“I Never Saw Another Butterfly” play blends the stories of art and real life

November 14, 2019

A bellowing voice fills the dark auditorium. The names of children are listed in a seemingly never ending succession. Some 16 years old. Some 12. Some even 9 and 10. All perished in Auschwitz. Killed by the unbearable, cruel conditions of the concentration camp. 

Wando Theatre presented I Never Saw Another Butterfly Nov. 8, both as a matinee for students and in a 7 p.m. production. The play tells the tale of Raja Englanderova, played by senior Brooklyn Cantey, who is a young Jewish girl that survives living in the Terezin ghetto during World War II. 

“This story is so meaningful especially because the characters are based off of real people…I get to take the story and turn it into real life, and it’s so much more exciting when you’re doing it with your best friends,” senior Riley Edenbeck said. 

The play, written by Celeste Raspanti, is inspired by the book arranged by Hana Volavková, a Czechoslovakian art historian who survived WWII. The book is a compilation of art and poetry created by the Jewish children who lived in the Terezin ghetto. There have been productions of the play done by high school theater programs and professional performing arts centers all across the country.

In the ghetto, Raja meets Irena Synkova, a teacher played by senior Riley Edenbeck, and Honza Kosek, the leader of the boys’ home played by senior Koby Hall. 

This play isn’t like learning about the Holocaust in history class— hearing statistics, looking at pictures. The audience has a chance to connect with the children in the ghetto and see their hardships first hand. 

“…you can really connect to these people because Raja leaves Terezin when she’s 15, so our age really and then Irena. You can see your mother in Irena no matter what. Honza is your best friend, maybe the guy you have a crush on,” Edenbeck said, “…these kids are kids just like us. They live in a different country. It’s in a different time period, but they are so similar to us.”

 “This play has really brought a new perspective on the way I look at the Holocaust cause… with the play, we’ve done in depth research about… what happened specifically in Terezin,” Hall said. 

The focal point of the stage was a clock tower, but instead of numbers, the clock was covered with the years 1939 through 1945, representing the beginning and end of WWII. Every time the clock would tick, Raja would transition from her flashbacks to the present day. One tick after another, the clock would turn and Raja found herself spending another miserable year in the ghetto.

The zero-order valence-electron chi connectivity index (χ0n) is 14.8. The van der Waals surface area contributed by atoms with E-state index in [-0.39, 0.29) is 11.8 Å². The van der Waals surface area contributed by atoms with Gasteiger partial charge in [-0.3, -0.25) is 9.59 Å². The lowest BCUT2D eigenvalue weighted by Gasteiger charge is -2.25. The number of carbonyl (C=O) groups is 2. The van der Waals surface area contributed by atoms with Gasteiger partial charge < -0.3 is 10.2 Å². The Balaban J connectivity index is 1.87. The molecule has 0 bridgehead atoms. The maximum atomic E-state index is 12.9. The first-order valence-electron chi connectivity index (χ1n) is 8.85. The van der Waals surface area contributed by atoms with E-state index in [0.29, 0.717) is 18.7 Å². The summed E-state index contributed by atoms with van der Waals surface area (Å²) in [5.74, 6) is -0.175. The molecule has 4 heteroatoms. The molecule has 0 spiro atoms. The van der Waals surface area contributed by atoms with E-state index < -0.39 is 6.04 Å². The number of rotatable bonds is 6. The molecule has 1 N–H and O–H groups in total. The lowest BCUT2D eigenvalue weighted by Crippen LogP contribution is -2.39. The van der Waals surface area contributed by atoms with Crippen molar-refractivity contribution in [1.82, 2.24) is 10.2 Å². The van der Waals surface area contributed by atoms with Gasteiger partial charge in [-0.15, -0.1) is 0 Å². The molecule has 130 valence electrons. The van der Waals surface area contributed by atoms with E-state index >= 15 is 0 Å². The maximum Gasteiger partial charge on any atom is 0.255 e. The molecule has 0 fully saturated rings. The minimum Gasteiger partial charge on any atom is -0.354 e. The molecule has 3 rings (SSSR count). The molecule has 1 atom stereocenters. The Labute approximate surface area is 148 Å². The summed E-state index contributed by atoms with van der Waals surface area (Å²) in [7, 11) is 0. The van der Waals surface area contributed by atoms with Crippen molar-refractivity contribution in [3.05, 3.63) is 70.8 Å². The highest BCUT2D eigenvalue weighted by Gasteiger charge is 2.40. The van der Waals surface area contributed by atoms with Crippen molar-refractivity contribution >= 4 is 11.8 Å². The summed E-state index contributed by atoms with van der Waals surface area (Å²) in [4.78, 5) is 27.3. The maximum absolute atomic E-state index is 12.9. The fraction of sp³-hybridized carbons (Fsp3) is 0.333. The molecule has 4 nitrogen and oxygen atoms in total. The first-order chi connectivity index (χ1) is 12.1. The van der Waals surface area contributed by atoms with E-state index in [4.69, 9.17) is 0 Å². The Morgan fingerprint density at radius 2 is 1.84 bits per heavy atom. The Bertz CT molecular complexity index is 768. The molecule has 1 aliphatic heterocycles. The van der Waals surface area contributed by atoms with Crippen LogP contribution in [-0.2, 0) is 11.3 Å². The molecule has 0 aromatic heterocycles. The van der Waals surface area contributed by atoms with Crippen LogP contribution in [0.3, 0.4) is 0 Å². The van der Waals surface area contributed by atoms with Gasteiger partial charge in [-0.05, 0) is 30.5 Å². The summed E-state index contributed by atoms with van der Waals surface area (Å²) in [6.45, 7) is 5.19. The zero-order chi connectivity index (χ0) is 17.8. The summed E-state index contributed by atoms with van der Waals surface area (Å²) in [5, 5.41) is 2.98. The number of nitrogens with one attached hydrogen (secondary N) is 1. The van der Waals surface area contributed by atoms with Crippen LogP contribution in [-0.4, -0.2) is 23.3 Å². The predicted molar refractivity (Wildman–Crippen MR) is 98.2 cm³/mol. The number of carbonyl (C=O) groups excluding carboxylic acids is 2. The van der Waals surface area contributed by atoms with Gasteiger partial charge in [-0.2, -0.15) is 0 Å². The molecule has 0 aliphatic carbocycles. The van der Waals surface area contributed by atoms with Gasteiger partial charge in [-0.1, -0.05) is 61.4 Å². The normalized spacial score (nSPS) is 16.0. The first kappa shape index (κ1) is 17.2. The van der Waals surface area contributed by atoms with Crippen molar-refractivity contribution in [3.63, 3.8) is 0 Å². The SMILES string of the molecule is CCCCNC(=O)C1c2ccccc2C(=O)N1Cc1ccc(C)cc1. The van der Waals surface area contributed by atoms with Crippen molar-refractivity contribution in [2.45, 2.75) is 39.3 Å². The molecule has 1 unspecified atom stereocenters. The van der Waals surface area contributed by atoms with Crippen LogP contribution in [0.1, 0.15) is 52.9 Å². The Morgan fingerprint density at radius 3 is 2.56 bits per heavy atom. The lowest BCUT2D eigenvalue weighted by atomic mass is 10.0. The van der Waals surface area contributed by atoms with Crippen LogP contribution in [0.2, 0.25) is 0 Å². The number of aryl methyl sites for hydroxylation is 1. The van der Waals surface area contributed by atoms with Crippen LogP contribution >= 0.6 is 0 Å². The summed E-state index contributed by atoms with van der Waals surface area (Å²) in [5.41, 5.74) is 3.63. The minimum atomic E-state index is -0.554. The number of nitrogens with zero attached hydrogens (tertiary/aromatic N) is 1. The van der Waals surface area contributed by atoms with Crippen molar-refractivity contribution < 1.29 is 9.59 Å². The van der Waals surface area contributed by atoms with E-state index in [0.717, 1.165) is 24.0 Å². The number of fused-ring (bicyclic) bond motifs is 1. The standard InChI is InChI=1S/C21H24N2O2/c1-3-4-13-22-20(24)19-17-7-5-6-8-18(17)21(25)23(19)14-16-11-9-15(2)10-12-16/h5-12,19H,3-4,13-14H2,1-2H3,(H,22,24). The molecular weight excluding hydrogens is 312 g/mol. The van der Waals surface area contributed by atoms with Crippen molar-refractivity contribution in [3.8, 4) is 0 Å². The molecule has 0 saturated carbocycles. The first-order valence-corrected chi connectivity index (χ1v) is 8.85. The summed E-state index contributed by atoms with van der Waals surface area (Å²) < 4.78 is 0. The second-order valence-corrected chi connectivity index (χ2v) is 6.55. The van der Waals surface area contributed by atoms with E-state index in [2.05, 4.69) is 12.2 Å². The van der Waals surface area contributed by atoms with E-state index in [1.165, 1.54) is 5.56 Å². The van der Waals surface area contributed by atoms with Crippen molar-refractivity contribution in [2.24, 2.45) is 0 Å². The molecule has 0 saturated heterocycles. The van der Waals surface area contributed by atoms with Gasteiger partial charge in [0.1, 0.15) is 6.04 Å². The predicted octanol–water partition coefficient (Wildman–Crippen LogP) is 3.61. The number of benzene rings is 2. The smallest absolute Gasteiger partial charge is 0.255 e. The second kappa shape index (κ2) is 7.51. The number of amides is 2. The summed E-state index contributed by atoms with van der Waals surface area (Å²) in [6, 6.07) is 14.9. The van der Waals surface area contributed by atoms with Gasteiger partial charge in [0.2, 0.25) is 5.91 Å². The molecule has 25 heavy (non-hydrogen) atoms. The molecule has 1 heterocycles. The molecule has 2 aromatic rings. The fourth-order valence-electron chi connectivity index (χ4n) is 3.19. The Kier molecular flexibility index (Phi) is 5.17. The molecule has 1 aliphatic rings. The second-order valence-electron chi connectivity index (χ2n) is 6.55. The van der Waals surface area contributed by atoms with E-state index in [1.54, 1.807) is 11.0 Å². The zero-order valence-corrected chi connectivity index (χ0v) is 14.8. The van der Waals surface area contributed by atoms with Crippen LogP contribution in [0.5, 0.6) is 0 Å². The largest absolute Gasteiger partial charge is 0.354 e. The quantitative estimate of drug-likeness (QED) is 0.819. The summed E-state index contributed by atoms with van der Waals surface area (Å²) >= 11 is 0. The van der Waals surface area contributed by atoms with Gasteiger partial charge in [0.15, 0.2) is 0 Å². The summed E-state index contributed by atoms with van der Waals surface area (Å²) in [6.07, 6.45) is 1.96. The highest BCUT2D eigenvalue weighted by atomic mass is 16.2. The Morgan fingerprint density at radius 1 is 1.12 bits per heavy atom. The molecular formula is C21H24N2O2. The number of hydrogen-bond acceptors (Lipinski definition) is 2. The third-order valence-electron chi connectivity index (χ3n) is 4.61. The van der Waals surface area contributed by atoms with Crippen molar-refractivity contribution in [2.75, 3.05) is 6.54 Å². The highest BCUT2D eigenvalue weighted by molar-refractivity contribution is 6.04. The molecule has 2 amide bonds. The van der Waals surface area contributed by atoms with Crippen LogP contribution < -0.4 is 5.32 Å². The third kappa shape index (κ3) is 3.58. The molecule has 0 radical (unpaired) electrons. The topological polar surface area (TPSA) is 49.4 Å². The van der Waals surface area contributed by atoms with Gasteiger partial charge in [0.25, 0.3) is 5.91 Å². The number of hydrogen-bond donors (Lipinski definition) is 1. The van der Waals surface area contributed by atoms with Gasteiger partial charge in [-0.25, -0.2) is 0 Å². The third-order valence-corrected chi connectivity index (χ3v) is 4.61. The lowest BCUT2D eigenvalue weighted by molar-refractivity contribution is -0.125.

“[The most difficult part has been] probably the character development of Raja because she’s going in and out of different time periods. It’s been difficult to figure out how I’m supposed to change as an actor, “ Cantey said. 

Even though the children become more weak, starving, and lonely as the years go by, they never lose hope. When the children spent time in Irena’s classroom, they were beaming with smiles as they read stories and drew pictures. When Raja was with Honza, they were their happiest exchanging glances from across the camp and sharing the secret newspaper. 

“I think the theme of hope is a really strong thing through the show because Raja is going through so many difficult things in her life, but she never really loses hope, and she keeps holding onto [the idea] that she will survive this and that her family and friends will survive this,” Cantey said. 

“I hope to give them [the audience] a new perspective on like even when you’re in the darkest of times you can always look to friends to help guide your way,” Hall said.

The children weren’t the only representatives of life in a ghetto. The Nazis on stage brought the horror of the camps to life. By creative choice, director Ms. Destini  Fleming chose to cover all of the Nazis’ faces with white masks. Their masks created a sense of unity among their cruelty. The Nazis weren’t individuals with feelings and backstories; they were figures of violence and hatred. 

Despite the brutal treatment by Nazis and loss of dear friends, the play follows through with its message of hope to the very last scene. As Raja looks back on the past and all of the relationships she made, each person comes to her side to support her through the sorrowful memories. They offer her messages of hope as they hang up hand drawn butterflies on the barbed wire fence in the ghetto.

Even though Raja has lost Irena and Honza, they will always be a part of her story.

After the heartfelt performance, Destin Fleming lead a panel of grandchildren of survivors, children of survivors, and an actual Holocaust survivor, Diny Adkins. 

“It [the play] made me teary eyed. It really got to me,” daughter of Holocaust survivors Reggie Guigi said to the audience.

For Adkins, the world today is just as cruel as is was during the Holocaust.

“I feel that I need to do this [speak out] because there is so much hatred and so much misery going on. This world right now to me is an upside down world, and I’m doing this to give the love that I have in my heart to other people,” she said. “I want everybody to be happy and have a good youth because I didn’t have a youth.” 

Shirley Mills, the daughter of Holocaust survivors, had a simliar message for the students.

“I always asked my father, ‘How is it that you survived nine concentration camps losing everything,’ and he said ‘You have to find a reason to stay alive,’” Mills said, “We need to find a reason to stay alive and fight what’s going on in our world today so try to find that reason in your heart. You have it and you’re strong. Being afraid is okay, as we heard in the play, but you’re strong.”

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